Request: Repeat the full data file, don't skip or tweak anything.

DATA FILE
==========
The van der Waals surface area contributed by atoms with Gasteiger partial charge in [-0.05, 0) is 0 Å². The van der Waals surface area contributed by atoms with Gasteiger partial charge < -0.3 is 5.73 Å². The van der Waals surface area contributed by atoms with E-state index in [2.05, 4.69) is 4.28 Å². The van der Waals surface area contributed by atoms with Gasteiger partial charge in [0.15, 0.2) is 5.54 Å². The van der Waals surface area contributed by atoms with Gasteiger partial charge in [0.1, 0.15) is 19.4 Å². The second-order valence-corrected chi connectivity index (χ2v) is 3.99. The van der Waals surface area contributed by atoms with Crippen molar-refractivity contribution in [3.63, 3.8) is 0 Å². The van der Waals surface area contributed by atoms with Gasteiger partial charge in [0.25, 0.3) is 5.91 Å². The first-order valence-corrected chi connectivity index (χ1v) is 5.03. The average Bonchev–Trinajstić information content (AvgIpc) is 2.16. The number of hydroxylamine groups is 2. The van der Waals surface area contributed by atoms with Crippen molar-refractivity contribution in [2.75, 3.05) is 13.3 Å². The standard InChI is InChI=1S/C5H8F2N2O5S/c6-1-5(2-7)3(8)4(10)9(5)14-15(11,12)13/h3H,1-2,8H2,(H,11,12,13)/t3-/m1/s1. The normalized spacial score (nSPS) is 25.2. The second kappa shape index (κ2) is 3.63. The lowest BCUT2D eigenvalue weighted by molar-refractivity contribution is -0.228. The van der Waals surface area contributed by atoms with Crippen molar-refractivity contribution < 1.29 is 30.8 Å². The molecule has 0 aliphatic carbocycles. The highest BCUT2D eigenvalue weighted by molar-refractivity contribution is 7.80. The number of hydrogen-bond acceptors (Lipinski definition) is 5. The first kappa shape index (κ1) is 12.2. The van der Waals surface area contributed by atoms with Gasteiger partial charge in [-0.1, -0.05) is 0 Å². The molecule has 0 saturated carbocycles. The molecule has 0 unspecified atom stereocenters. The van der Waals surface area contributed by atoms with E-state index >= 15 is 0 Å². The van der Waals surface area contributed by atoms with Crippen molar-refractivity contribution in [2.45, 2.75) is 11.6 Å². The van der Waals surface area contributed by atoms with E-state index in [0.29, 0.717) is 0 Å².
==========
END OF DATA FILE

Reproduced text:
The van der Waals surface area contributed by atoms with Gasteiger partial charge in [-0.05, 0) is 0 Å². The van der Waals surface area contributed by atoms with Gasteiger partial charge < -0.3 is 5.73 Å². The van der Waals surface area contributed by atoms with E-state index in [2.05, 4.69) is 4.28 Å². The van der Waals surface area contributed by atoms with Gasteiger partial charge in [0.15, 0.2) is 5.54 Å². The van der Waals surface area contributed by atoms with Gasteiger partial charge in [0.1, 0.15) is 19.4 Å². The second-order valence-corrected chi connectivity index (χ2v) is 3.99. The van der Waals surface area contributed by atoms with Crippen molar-refractivity contribution in [3.63, 3.8) is 0 Å². The van der Waals surface area contributed by atoms with Gasteiger partial charge in [0.25, 0.3) is 5.91 Å². The first-order valence-corrected chi connectivity index (χ1v) is 5.03. The average Bonchev–Trinajstić information content (AvgIpc) is 2.16. The number of hydroxylamine groups is 2. The van der Waals surface area contributed by atoms with Crippen molar-refractivity contribution in [2.75, 3.05) is 13.3 Å². The standard InChI is InChI=1S/C5H8F2N2O5S/c6-1-5(2-7)3(8)4(10)9(5)14-15(11,12)13/h3H,1-2,8H2,(H,11,12,13)/t3-/m1/s1. The normalized spacial score (nSPS) is 25.2. The second kappa shape index (κ2) is 3.63. The lowest BCUT2D eigenvalue weighted by molar-refractivity contribution is -0.228. The van der Waals surface area contributed by atoms with Crippen molar-refractivity contribution < 1.29 is 30.8 Å². The molecule has 0 aliphatic carbocycles. The highest BCUT2D eigenvalue weighted by molar-refractivity contribution is 7.80. The number of hydrogen-bond acceptors (Lipinski definition) is 5. The first kappa shape index (κ1) is 12.2. The van der Waals surface area contributed by atoms with Gasteiger partial charge in [-0.1, -0.05) is 0 Å². The molecule has 0 saturated carbocycles. The molecule has 0 unspecified atom stereocenters. The van der Waals surface area contributed by atoms with E-state index >= 15 is 0 Å². The van der Waals surface area contributed by atoms with Crippen molar-refractivity contribution in [2.45, 2.75) is 11.6 Å². The van der Waals surface area contributed by atoms with E-state index in [0.29, 0.717) is 0 Å².